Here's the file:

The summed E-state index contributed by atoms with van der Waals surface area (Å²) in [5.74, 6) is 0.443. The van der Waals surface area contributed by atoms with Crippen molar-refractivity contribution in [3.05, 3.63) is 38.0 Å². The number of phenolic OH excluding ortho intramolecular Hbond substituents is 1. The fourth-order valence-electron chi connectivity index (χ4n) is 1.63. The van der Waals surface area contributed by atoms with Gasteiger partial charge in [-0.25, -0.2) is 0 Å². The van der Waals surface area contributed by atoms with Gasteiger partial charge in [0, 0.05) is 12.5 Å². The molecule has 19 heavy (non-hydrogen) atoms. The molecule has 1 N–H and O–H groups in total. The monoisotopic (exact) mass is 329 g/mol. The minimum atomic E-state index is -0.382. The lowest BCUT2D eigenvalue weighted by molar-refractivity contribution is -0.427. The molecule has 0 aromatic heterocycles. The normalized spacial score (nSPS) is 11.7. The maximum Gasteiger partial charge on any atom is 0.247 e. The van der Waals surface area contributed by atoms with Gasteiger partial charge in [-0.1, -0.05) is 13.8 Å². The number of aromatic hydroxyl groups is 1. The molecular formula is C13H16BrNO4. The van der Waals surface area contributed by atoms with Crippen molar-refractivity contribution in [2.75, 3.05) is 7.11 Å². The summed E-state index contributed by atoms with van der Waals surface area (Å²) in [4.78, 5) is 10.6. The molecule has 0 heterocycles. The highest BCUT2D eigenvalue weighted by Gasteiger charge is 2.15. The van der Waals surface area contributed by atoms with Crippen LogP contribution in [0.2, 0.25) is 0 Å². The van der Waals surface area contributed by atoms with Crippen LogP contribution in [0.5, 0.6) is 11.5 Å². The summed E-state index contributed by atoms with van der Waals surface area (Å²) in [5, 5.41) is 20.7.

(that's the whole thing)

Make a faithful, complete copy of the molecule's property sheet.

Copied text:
The summed E-state index contributed by atoms with van der Waals surface area (Å²) in [5.74, 6) is 0.443. The van der Waals surface area contributed by atoms with Crippen molar-refractivity contribution in [3.05, 3.63) is 38.0 Å². The number of phenolic OH excluding ortho intramolecular Hbond substituents is 1. The fourth-order valence-electron chi connectivity index (χ4n) is 1.63. The van der Waals surface area contributed by atoms with Gasteiger partial charge in [-0.25, -0.2) is 0 Å². The van der Waals surface area contributed by atoms with Gasteiger partial charge in [0, 0.05) is 12.5 Å². The molecule has 19 heavy (non-hydrogen) atoms. The molecule has 1 N–H and O–H groups in total. The monoisotopic (exact) mass is 329 g/mol. The minimum atomic E-state index is -0.382. The lowest BCUT2D eigenvalue weighted by molar-refractivity contribution is -0.427. The molecule has 0 aromatic heterocycles. The normalized spacial score (nSPS) is 11.7. The maximum Gasteiger partial charge on any atom is 0.247 e. The van der Waals surface area contributed by atoms with Gasteiger partial charge in [-0.1, -0.05) is 13.8 Å². The number of aromatic hydroxyl groups is 1. The molecular formula is C13H16BrNO4. The van der Waals surface area contributed by atoms with Crippen molar-refractivity contribution in [2.75, 3.05) is 7.11 Å². The summed E-state index contributed by atoms with van der Waals surface area (Å²) in [4.78, 5) is 10.6. The molecule has 0 heterocycles. The highest BCUT2D eigenvalue weighted by Gasteiger charge is 2.15. The van der Waals surface area contributed by atoms with Crippen LogP contribution in [0.2, 0.25) is 0 Å². The van der Waals surface area contributed by atoms with Crippen LogP contribution in [0.5, 0.6) is 11.5 Å². The summed E-state index contributed by atoms with van der Waals surface area (Å²) in [5, 5.41) is 20.7.